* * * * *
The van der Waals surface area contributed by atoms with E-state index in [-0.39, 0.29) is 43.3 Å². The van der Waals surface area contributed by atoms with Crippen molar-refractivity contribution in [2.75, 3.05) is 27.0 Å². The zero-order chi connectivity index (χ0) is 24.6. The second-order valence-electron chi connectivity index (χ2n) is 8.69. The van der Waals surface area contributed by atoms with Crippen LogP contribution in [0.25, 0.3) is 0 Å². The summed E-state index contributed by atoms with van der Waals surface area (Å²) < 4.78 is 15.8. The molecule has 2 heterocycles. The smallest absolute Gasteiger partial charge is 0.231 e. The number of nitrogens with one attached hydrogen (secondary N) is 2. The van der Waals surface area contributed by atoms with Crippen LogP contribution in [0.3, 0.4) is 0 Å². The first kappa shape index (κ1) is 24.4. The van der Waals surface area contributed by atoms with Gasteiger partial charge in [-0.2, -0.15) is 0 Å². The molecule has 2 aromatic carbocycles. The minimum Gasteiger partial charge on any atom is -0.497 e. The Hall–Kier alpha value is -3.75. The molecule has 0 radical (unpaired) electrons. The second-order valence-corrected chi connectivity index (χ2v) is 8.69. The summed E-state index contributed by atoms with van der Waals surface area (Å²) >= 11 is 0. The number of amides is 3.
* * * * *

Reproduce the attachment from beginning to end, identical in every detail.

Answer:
The van der Waals surface area contributed by atoms with E-state index in [-0.39, 0.29) is 43.3 Å². The van der Waals surface area contributed by atoms with Crippen molar-refractivity contribution in [2.75, 3.05) is 27.0 Å². The zero-order chi connectivity index (χ0) is 24.6. The second-order valence-electron chi connectivity index (χ2n) is 8.69. The van der Waals surface area contributed by atoms with Crippen LogP contribution in [0.25, 0.3) is 0 Å². The summed E-state index contributed by atoms with van der Waals surface area (Å²) < 4.78 is 15.8. The molecule has 2 heterocycles. The smallest absolute Gasteiger partial charge is 0.231 e. The number of nitrogens with one attached hydrogen (secondary N) is 2. The van der Waals surface area contributed by atoms with Crippen LogP contribution in [0.3, 0.4) is 0 Å². The first kappa shape index (κ1) is 24.4. The van der Waals surface area contributed by atoms with Gasteiger partial charge in [-0.2, -0.15) is 0 Å². The molecule has 2 aromatic carbocycles. The minimum Gasteiger partial charge on any atom is -0.497 e. The Hall–Kier alpha value is -3.75. The molecule has 0 radical (unpaired) electrons. The second-order valence-corrected chi connectivity index (χ2v) is 8.69. The summed E-state index contributed by atoms with van der Waals surface area (Å²) >= 11 is 0. The number of amides is 3.